See Date Example for code examples.

java.util.Calendar Classgo to top of page Top

We can manipulate Date objects using the getTime() and setTime() methods of the java.util.Date class, but this is a cumbersome way to manipualte dates. The java.util.Calendar class is an easier way to manipulate dates and offers a lot of methods to do it.To get instances of the java.util.Calendar class we have to use one of the overloaded getInstance static factory methods.

See Calendar Example for code examples.

java.util.Locale Classgo to top of page Top

The java.util.Locale class allows us to create an object that represents a specific geographical, political, or cultural region of the world. We can then use the Locale object in conjunction with the java.util.DateFormat or java.util.NumberFormat classes to get locale specific dates, times, numbers and currencies for that locale.

Operations that require specific locale information to perform tasks are known as locale-sensitive and as such use a Locale object to tailor user information accordingly. As examples, this could include the way dates are displayed, the way numbers are formatted or the way currencies are viewed.

So once we set a specific locale we can use this object in conjunction with the java.util.DateFormat or java.util.NumberFormat classes to format locale-sensitive data for our users. In this way we can handle internationalisation and localisation when we want it, or do nothing and automatically use a default locale otherwise.

See Locale Example for code examples.

java.util.DateFormat Classgo to top of page Top

The java.util.DateFormat class allows us to, not suprisingly to get formatted dates and times as well as parsing dates and times in a language-independent manner. On inspection of the official documentation for the DateFormat class we can see it is abstract and so cannot be instantiated directly. To get instances of the DateFormat class we have to use one of the overloaded static factory methods available and we can also pass options to the constructor to return dates and times with different levels of detail.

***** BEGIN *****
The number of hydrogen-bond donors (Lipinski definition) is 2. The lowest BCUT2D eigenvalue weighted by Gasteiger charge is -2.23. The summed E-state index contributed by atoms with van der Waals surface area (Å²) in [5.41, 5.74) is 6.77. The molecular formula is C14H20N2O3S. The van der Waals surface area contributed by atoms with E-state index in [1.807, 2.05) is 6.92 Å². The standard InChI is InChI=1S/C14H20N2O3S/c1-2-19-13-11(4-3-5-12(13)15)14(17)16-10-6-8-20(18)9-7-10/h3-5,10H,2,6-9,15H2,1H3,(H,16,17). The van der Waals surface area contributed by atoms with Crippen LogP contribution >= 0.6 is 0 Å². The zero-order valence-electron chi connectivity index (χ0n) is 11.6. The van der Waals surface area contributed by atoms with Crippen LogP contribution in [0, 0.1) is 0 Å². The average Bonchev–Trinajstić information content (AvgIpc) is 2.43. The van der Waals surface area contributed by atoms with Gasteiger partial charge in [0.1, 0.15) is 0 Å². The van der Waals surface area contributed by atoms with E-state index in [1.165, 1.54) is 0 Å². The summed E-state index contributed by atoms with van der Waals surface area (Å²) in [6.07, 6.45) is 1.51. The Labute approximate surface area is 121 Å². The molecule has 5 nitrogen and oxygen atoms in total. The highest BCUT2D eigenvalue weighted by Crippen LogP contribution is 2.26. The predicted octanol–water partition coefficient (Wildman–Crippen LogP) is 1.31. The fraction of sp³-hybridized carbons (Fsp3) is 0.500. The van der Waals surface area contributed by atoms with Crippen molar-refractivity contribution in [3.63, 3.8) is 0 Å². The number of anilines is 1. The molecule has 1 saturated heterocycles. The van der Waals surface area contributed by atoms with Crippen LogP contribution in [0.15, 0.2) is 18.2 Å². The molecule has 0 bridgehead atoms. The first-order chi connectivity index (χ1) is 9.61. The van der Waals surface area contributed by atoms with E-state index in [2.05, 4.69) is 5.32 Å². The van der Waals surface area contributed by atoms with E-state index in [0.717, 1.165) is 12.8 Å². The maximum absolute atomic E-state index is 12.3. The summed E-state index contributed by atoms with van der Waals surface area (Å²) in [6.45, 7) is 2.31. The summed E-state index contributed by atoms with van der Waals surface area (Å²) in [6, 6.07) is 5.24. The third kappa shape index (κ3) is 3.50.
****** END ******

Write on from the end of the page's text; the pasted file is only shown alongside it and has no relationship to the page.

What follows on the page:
The table below just shows the formats we can pass to the static factory methods of the DateFormat class:

Date Format Style Description
SHORTCompletely numeric representation for a date or time.
MEDIUMA longer representation than SHORT.
LONGA longer representation than MEDIUM.
FULLLongest representation for a date or time.

See Date Format Example for code examples.

java.util.NumberFormat Classgo to top of page Top

The java.util.NumberFormat class allows us to get formatted number as well as parsing numbers for any locale. On inspection of the official documentation for the java.util.NumberFormat class we can see it is abstract and so cannot be instantiated directly. To get instances of the NumberFormat class we have to use one of the overloaded static factory methods available and we can also pass options to the constructor to return formatted numbers or currencies.

See Number Format Example for code examples.

See Locale-sensitive Dates & Numbers for code examples of locale sensive data using a combination of the classes discussed in this lesson.

Related Java6 Tutorials

API Contents - Dates, Numbers & Currencies